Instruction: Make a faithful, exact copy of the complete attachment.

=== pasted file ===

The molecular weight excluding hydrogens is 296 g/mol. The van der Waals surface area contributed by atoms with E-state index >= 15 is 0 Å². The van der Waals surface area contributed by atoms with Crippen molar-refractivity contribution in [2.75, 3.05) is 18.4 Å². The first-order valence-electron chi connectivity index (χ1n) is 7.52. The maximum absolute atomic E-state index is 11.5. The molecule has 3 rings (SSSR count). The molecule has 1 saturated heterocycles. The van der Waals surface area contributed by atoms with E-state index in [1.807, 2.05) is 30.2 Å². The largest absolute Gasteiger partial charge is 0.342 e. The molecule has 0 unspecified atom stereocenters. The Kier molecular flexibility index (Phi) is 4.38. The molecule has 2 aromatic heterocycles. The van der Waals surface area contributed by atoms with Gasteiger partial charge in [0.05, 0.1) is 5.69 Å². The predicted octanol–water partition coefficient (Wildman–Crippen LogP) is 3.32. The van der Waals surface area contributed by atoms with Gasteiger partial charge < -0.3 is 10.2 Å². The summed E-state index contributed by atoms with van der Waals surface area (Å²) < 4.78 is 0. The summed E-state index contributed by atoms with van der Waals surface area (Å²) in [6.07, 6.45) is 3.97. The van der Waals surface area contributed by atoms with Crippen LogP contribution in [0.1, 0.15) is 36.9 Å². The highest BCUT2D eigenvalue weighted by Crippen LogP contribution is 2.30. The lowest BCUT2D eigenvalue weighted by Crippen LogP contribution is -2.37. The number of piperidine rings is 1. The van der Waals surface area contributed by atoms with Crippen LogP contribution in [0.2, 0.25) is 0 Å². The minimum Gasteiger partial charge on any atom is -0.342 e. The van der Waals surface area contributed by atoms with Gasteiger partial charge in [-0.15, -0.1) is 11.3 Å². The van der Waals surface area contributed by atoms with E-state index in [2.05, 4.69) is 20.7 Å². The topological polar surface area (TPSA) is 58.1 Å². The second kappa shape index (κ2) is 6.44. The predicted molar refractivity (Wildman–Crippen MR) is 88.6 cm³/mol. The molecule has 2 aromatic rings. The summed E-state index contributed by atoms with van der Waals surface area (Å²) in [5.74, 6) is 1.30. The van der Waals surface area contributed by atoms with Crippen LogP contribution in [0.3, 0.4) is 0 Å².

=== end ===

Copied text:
The molecular weight excluding hydrogens is 296 g/mol. The van der Waals surface area contributed by atoms with E-state index >= 15 is 0 Å². The van der Waals surface area contributed by atoms with Crippen molar-refractivity contribution in [2.75, 3.05) is 18.4 Å². The first-order valence-electron chi connectivity index (χ1n) is 7.52. The maximum absolute atomic E-state index is 11.5. The molecule has 3 rings (SSSR count). The molecule has 1 saturated heterocycles. The van der Waals surface area contributed by atoms with E-state index in [1.807, 2.05) is 30.2 Å². The largest absolute Gasteiger partial charge is 0.342 e. The molecule has 0 unspecified atom stereocenters. The Kier molecular flexibility index (Phi) is 4.38. The molecule has 2 aromatic heterocycles. The van der Waals surface area contributed by atoms with Gasteiger partial charge in [0.05, 0.1) is 5.69 Å². The predicted octanol–water partition coefficient (Wildman–Crippen LogP) is 3.32. The van der Waals surface area contributed by atoms with Gasteiger partial charge < -0.3 is 10.2 Å². The summed E-state index contributed by atoms with van der Waals surface area (Å²) < 4.78 is 0. The summed E-state index contributed by atoms with van der Waals surface area (Å²) in [6.07, 6.45) is 3.97. The van der Waals surface area contributed by atoms with Crippen LogP contribution in [0.1, 0.15) is 36.9 Å². The highest BCUT2D eigenvalue weighted by Crippen LogP contribution is 2.30. The lowest BCUT2D eigenvalue weighted by Crippen LogP contribution is -2.37. The number of piperidine rings is 1. The van der Waals surface area contributed by atoms with Crippen LogP contribution in [0.2, 0.25) is 0 Å². The minimum Gasteiger partial charge on any atom is -0.342 e. The van der Waals surface area contributed by atoms with Gasteiger partial charge in [-0.15, -0.1) is 11.3 Å². The van der Waals surface area contributed by atoms with E-state index in [2.05, 4.69) is 20.7 Å². The topological polar surface area (TPSA) is 58.1 Å². The second kappa shape index (κ2) is 6.44. The predicted molar refractivity (Wildman–Crippen MR) is 88.6 cm³/mol. The molecule has 2 aromatic rings. The summed E-state index contributed by atoms with van der Waals surface area (Å²) in [5.74, 6) is 1.30. The van der Waals surface area contributed by atoms with Crippen LogP contribution in [0.3, 0.4) is 0 Å².